In a recent PBS interview, the U.S. secretary of homeland security said that there exists a great possibility that, finally, Congress will decide to pass comprehensive immigration reform to fix the dysfunctional national system. She indicated that once an agreement is reached on the manner of reducing the budget deficit, discussions will very likely be initiated about immigration reform, which has been postponed on several occasions. She was emphatic that the claimed porosity of the border between Mexico and the U.S. had been substantially reduced, so this time Republicans will not be able to wield that excuse. According to a study by the Pew Research Center, undocumented immigration has lost momentum for different reasons, one being the oversight of the Border Patrol.
The discussion about reform has taken a dramatic turn after the president was re-elected with huge participation from the immigrant community, particularly communities of Latin American origin. It appears that this time not only Democrats but also Republicans are interested in reconstructing the U.S. immigration system. If they take into account reform projects that have previously failed to pass, they might delve into aspects like family reunification (which up to now has been done partially and deceptively), speeding up the visa issuing system and revising quotas and temporary work permits. And, of course, there should be a system in place for the more than 11 million undocumented immigrants to obtain a way to remain in the country and acquire U.S. citizenship.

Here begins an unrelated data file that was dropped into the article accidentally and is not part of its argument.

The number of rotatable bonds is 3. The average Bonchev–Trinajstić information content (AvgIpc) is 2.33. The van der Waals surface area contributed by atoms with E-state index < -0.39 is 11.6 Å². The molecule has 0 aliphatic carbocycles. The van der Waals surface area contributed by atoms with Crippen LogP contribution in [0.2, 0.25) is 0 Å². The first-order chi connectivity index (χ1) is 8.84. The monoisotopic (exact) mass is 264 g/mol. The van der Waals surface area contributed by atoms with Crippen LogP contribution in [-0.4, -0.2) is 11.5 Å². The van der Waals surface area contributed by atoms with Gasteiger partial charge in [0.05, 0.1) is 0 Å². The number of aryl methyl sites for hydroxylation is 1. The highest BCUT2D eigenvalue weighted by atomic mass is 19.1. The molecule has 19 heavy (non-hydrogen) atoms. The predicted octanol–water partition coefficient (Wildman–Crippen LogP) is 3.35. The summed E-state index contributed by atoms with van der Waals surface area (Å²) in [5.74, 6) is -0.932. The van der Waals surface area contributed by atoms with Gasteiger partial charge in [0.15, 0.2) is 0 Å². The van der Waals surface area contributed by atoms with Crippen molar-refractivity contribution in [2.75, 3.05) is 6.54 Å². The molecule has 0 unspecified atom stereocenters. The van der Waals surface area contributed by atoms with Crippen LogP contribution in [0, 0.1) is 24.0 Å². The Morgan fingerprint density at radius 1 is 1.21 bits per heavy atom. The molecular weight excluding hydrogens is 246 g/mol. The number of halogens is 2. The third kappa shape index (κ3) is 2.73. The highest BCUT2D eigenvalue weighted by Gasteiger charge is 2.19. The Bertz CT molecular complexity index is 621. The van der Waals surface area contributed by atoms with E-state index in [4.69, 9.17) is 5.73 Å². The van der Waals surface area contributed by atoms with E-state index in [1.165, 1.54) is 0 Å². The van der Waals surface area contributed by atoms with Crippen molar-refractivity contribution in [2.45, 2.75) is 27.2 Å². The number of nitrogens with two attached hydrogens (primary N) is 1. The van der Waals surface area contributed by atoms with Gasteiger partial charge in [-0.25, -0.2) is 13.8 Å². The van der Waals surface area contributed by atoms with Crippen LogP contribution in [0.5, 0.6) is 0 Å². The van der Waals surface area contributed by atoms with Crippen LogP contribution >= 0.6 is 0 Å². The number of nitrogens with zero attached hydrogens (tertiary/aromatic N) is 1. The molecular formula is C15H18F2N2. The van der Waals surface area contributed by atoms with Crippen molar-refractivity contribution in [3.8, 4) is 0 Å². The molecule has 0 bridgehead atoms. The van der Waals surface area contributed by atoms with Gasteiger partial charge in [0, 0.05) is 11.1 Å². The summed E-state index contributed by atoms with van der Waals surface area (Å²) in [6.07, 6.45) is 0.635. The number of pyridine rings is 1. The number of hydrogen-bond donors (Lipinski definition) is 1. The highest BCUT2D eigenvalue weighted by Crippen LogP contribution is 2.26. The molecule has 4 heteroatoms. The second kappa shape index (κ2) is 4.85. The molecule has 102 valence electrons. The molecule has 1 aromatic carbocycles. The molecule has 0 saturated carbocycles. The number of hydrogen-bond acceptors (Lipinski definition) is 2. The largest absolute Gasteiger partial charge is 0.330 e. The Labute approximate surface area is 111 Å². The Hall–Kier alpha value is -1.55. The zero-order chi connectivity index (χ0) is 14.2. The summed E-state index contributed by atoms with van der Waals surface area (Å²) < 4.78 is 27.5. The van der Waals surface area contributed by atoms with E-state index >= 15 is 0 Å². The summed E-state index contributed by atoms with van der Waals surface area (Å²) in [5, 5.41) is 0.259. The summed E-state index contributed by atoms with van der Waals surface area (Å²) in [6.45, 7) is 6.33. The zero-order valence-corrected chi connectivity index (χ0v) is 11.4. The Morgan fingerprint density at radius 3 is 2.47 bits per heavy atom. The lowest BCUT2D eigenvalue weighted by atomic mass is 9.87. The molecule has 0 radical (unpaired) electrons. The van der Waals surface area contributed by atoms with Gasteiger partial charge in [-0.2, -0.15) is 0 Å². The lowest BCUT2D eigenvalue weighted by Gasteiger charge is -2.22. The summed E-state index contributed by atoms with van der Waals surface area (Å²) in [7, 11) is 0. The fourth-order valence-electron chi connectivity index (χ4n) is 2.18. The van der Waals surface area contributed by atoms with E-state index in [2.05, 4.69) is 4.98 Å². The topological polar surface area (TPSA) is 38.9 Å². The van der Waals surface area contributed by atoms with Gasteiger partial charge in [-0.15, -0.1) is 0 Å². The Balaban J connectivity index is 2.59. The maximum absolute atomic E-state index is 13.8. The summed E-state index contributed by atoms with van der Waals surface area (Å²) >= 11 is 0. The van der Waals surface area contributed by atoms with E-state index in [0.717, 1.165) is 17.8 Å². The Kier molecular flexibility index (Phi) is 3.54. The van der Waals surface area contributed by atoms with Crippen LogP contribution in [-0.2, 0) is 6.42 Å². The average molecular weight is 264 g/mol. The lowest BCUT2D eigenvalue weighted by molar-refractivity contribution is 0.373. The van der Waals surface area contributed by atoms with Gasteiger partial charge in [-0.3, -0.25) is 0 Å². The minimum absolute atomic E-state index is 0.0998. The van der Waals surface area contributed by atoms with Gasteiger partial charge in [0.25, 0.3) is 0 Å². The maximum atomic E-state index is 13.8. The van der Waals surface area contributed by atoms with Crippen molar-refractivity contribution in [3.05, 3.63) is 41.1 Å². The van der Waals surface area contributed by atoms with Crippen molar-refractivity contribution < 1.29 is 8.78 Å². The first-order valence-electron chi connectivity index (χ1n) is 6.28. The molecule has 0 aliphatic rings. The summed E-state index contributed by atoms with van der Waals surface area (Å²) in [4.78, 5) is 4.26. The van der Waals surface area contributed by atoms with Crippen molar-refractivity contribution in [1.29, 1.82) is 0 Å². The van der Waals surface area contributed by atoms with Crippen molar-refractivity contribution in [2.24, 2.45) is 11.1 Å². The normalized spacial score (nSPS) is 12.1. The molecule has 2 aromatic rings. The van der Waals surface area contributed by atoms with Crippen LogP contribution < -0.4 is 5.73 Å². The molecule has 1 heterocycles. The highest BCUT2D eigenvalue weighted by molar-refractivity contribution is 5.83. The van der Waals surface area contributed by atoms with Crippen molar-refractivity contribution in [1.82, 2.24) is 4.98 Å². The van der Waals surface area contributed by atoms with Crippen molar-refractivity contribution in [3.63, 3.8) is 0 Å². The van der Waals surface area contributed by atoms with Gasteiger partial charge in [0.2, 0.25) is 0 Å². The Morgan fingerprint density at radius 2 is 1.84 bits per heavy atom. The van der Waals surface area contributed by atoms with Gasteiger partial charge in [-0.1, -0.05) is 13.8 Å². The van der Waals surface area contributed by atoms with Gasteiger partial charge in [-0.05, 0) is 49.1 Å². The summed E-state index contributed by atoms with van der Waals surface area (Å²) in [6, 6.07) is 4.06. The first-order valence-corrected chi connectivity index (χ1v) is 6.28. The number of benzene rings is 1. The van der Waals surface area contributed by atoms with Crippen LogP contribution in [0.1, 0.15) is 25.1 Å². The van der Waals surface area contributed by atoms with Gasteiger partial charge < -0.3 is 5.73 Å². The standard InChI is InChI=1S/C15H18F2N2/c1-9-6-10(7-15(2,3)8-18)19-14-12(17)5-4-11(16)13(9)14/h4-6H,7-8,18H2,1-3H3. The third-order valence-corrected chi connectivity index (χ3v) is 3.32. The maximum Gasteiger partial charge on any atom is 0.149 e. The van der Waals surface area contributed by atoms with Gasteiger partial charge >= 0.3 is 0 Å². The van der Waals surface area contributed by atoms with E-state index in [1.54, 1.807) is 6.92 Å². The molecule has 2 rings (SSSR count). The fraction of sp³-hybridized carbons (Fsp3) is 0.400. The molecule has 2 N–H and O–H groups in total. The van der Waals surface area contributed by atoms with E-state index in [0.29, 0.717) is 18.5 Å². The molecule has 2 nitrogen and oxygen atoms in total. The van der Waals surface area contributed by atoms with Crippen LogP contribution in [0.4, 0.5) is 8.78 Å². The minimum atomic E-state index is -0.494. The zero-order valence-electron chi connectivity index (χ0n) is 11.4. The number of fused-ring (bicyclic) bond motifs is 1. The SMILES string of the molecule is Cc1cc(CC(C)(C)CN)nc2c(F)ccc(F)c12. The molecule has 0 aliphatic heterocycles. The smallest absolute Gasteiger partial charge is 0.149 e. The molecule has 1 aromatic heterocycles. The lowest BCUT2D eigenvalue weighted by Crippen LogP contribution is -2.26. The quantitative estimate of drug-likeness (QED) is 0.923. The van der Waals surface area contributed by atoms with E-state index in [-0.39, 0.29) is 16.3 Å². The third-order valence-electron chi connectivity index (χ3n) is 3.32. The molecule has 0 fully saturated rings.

The representatives of different Latino organizations concur that legislators’ interest in immigration reform is not free. They have correctly noted that a Latino presence at the polls was an important factor in Barack Obama’s re-election. Democrats know that this time they must spare no effort to debate and pass reform. For their part, it would seem that Republicans have finally realized that without the votes of the ever-growing Latino population it will be very difficult for them to regain the presidency and a handful of elected positions.
In the Republican Party plans are already being made to integrate Latinos into their ranks. At the moment, they are attempting to realize a campaign to show the similarities between the cultural values of some segments of that population and the values preached by the party.
The surprise is that during the interview, Secretary Napolitano announced that Mexico is talking about the possibility of creating a Mexican border patrol in the north of the country. It is worth asking, would its function be to capture undocumented immigrants from the U.S.?
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